Published in Economic Development

Opioid abuse hampers employers’ efforts to fill job openings

BY Sunday, October 01, 2017 05:25pm

PORTAGE — Staffing firm OnStaff USA is struggling to find applicants for the 400 open jobs it has available right now in Southwestern Michigan.

But rather than just blaming the state’s tight labor market for the firm’s difficulties, Executive Vice President Emily Turner cites the region’s worsening opioid epidemic as taking a toll on her firm’s ability to find candidates.

“Individuals available for work are more likely to test positive for marijuana, but we’re also seeing an uptick in opioids,” Turner said. “We’ve had to be very creative in our recruiting and marketing approach because there isn’t the pool of candidates that there was 10 years ago.”

Employment agencies are just one type of organization feeling the effects of a drug epidemic that has started to affect the quality of the workforce statewide.

“It’s definitely impacting their ability to hire, which then impacts their ability to take on more work, and when you have to turn down jobs because you don’t have enough employees, that affects the economy,” said Nora Balgoyen-Williams, outgoing director of economic development for Allegan County.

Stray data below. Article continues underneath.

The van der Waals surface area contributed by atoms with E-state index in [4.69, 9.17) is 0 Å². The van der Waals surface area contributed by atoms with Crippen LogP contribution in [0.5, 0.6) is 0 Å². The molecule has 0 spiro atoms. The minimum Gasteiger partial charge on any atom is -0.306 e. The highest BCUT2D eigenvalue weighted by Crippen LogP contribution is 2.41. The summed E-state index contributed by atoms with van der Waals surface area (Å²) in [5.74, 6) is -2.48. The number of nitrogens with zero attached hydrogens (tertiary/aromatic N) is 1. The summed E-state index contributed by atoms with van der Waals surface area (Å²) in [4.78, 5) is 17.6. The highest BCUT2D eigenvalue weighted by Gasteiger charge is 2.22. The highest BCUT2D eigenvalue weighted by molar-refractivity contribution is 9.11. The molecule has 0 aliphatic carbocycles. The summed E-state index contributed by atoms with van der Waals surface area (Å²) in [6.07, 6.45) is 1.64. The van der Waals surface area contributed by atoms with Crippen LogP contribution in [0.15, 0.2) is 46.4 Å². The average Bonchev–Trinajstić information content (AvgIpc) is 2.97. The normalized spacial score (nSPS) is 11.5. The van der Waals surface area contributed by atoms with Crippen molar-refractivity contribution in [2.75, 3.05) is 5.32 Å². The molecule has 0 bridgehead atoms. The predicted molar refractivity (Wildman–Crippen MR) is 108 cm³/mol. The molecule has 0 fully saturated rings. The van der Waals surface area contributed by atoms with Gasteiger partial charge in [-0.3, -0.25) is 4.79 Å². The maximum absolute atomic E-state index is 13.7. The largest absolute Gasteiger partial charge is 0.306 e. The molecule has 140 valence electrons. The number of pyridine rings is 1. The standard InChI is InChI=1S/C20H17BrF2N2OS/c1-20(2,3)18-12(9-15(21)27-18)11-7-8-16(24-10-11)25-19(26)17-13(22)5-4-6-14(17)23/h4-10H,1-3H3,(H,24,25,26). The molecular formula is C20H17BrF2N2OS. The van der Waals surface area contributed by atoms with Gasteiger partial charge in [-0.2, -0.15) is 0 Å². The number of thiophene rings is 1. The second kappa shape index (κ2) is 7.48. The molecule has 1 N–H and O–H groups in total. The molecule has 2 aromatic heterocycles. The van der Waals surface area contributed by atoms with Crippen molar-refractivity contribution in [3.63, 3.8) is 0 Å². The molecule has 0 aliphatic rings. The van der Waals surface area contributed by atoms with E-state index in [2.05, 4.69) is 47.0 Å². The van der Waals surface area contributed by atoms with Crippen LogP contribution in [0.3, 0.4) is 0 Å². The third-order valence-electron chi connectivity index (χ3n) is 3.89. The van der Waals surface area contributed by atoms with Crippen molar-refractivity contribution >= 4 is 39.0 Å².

To fill the mostly entry-level manufacturing and skilled trades openings, OnStaff has turned to nonprofit organizations such as Bethany Christian Services and Samaritas that are assisting refugees from countries including Croatia, Myanmar and Syria with relocation to communities in the West Michigan area. Turner said the refugees have become a “great” pool of workers for her agency.

Balgoyen-Williams said refugees have been the solution of choice, particularly for companies in the food and meat processing industry who are filling more than 75 percent of their job openings with refugees because they can’t get the current workforce to take those jobs.

“We have seen employers raising wages to combat the competition,” she said. “I think a lot of companies are still keeping up with their drug testing, but I’ve also read that some may be looking the other way. They’re trying to find as many people that are clean.”


To further increase its pool of potential employees, OnStaff has also partnered with Momentum, a rehabilitation program that works to get individuals into a 12-week skilled trades training program. The firm also has worked with Portage-based auto supplier Mann + Hummel to provide juniors and seniors in Portage Community Schools with opportunities to job shadow for nine months with the understanding that students will have a full-time job with the company if they successfully complete the program.

Balgoyen-Williams said economic developers are trying to get a full understanding of what the drug epidemic is doing to the state’s employers and its workforce.

It’s a message that’s starting to resonate within state government in Lansing.

“Drug abuse is certainly an obstacle to people getting jobs. Employers tell us anecdotally that failing a drug test is a top reason that a person fails to be hired,” said Dave Murray, deputy director of communications for Department of Talent and Economic Development. “There is no state data on how many potential hires fail such tests, or which drugs are involved. But it’s an indication that we need to help people overcome this problem and any other obstacles to getting good jobs.”